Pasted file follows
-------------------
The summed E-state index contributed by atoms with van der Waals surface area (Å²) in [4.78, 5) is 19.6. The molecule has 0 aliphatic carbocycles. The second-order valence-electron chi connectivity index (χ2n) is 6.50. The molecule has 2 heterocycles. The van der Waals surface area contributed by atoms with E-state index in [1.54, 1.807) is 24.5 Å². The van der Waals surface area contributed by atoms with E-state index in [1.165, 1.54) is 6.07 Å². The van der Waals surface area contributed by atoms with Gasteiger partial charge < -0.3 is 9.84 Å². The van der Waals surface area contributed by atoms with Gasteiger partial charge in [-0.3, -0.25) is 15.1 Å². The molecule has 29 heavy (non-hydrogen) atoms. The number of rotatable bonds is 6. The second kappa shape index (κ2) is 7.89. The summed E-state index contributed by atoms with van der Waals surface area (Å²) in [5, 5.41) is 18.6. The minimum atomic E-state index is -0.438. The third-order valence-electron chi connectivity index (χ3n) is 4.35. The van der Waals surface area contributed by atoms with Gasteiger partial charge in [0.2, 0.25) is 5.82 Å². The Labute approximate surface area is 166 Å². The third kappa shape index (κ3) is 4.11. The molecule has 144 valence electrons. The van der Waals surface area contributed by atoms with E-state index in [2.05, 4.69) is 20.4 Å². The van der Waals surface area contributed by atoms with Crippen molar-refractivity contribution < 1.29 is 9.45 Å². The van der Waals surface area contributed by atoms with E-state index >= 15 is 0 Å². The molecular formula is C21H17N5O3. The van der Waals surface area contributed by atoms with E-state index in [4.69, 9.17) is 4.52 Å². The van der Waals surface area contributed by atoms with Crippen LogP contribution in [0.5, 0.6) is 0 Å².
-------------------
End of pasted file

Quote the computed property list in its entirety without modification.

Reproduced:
The summed E-state index contributed by atoms with van der Waals surface area (Å²) in [4.78, 5) is 19.6. The molecule has 0 aliphatic carbocycles. The second-order valence-electron chi connectivity index (χ2n) is 6.50. The molecule has 2 heterocycles. The van der Waals surface area contributed by atoms with E-state index in [1.54, 1.807) is 24.5 Å². The van der Waals surface area contributed by atoms with E-state index in [1.165, 1.54) is 6.07 Å². The van der Waals surface area contributed by atoms with Gasteiger partial charge < -0.3 is 9.84 Å². The van der Waals surface area contributed by atoms with Gasteiger partial charge in [-0.3, -0.25) is 15.1 Å². The molecule has 29 heavy (non-hydrogen) atoms. The number of rotatable bonds is 6. The second kappa shape index (κ2) is 7.89. The summed E-state index contributed by atoms with van der Waals surface area (Å²) in [5, 5.41) is 18.6. The minimum atomic E-state index is -0.438. The third-order valence-electron chi connectivity index (χ3n) is 4.35. The van der Waals surface area contributed by atoms with Gasteiger partial charge in [0.2, 0.25) is 5.82 Å². The Labute approximate surface area is 166 Å². The third kappa shape index (κ3) is 4.11. The molecule has 144 valence electrons. The van der Waals surface area contributed by atoms with E-state index in [2.05, 4.69) is 20.4 Å². The van der Waals surface area contributed by atoms with Crippen molar-refractivity contribution < 1.29 is 9.45 Å². The van der Waals surface area contributed by atoms with E-state index >= 15 is 0 Å². The molecular formula is C21H17N5O3. The van der Waals surface area contributed by atoms with E-state index in [4.69, 9.17) is 4.52 Å². The van der Waals surface area contributed by atoms with Crippen LogP contribution in [0.5, 0.6) is 0 Å².